Several weeks ago I shared a post about my great grandmother’s vintage sewing machine. In that post I talked of how the wooden cabinet was badly in need of repair. Ten years ago it had been left in the hands of my mom and a close friend. Both had taken a furniture refinishing class and intended to use their new-found knowledge to restore its lustre.
Earlier this summer I reclaimed the cabinet from their possession. The cabinet restoration had been started but never finished. A portion of the veneer had been replaced but not much else had been done. Being as we have a trip to Colorado planned for this fall and since that sewing machine was destined for my Colorado daughter’s home I thought it was time to retrieve the machine and take finishing the restoration into my own hands.
After transporting the machine home an assessment was made of its current condition. The cabinet was in worse shape than I had remembered. The veneer, which had been replaced, appeared nice but had been installed improperly. The grain of the veneer flowed in the opposite direction as all of the other wood, numerous other sections had veneer that needed replacing and there was an accumulation of old varnish on other sections. After examining the cabinet I came to the revelation the scope of this project was way beyond my talents.
Deciding how to proceed was a no-brainer. My older brother is what I call a master craftsman. He can turn an ugly, dilapidated piece of furniture into a beautiful show piece. I just knew he was the man for the job. I presented my case to my brother and asked him if he was up to the challenge. Plans were made for him to stop by and check out the cabinet before he made the commitment.
We invited he and his wife down for a family gathering. While at my home we both went into my basement to look at the cabinet. After asking a lot of questions and a bit of pondering, my brother agreed to take on the project.
The cabinet and machine were transported to my brother’s house early in August. Since the required amount of reconstruction was more than we had anticipated I told my brother he didn’t have to finish the cabinet in time for our Colorado trip. He was appreciative of the extension afforded to the timeline.
As my brother began the initial phases questions arose as to missing hinges, how much veneer I wanted replaced and what type of finish I wanted applied. We worked through the list of questions and established the priorities. Since I didn’t want the task to be too burdensome for my brother, by the end of the conversation I basically left it up to him. He could decide how much time and effort he wanted to invest and then take it from there.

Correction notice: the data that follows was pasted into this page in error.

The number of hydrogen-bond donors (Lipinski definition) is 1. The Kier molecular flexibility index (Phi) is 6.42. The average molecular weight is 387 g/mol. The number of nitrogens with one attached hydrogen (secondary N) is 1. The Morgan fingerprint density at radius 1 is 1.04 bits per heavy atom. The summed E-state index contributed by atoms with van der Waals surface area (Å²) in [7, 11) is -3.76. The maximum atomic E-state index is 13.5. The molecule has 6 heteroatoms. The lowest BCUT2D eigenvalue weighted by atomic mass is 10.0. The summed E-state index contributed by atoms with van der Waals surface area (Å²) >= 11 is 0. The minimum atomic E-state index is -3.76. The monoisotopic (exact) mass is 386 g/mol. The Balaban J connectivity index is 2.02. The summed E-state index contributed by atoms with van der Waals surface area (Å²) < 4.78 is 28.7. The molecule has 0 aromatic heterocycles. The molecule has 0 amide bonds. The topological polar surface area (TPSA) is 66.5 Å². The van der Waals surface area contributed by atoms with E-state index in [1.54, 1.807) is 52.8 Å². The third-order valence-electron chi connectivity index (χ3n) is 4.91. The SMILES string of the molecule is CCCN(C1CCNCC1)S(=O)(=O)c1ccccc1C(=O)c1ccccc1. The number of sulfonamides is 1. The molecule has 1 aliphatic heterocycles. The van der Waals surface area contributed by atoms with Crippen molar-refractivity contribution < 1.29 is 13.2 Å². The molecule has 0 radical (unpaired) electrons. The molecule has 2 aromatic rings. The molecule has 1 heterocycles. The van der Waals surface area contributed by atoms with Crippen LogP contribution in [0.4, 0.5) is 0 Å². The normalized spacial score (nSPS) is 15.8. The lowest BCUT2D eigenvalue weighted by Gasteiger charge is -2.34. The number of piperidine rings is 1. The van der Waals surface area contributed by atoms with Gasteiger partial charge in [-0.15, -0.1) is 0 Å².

Today 5 1/2 weeks later the restoration was completed. We met my brother at his home to take delivery of the finished project. As we approached his driveway I could see that his garage door was open and the sewing machine and cabinet were sitting in plain sight. I believe the first words out of my mouth were, “Oh, it is beautiful.” I didn’t for one second think that my brother would do less than a stellar job. Everything about my brother’s workmanship screams excellence. My husband and brother carefully loaded the cabinet into the back of our truck. Once it was safely secured we offered to take my brother to lunch.
During our meal I asked my brother to share the details of his restoration. process. In hind sight I wish I would have had him keep a photographic documentation of his work. Perhaps next time I will think of that ahead of time. He shared about the removal and replacement of the veneer, the gluing process he used to reinforce other areas that were coming unglued and the vendors he used to acquire the missing hinges. Two of the hinges were found on Ebay and the others came from a local hardware store.
Before parting company I handed my brother a check for his monetary investment plus a stipend for his time. A big smile washed over his face as he read the amount of the check. His efforts and his talents were well worth the price I paid. I know that the dollar value I placed on the cabinet was well above the price we could expect to receive on the market but I didn’t care. What was important was the restoration of a family heirloom. Hopefully this machine and cabinet will remain in the family and be passed down from one generation to the next.
Well, there you have it. My great grandmother’s sewing cabinet has been brought back to life. So what do you think?
I’m linking up with Freshly Pieced. Be sure to visit her blog and see what everyone else is up to.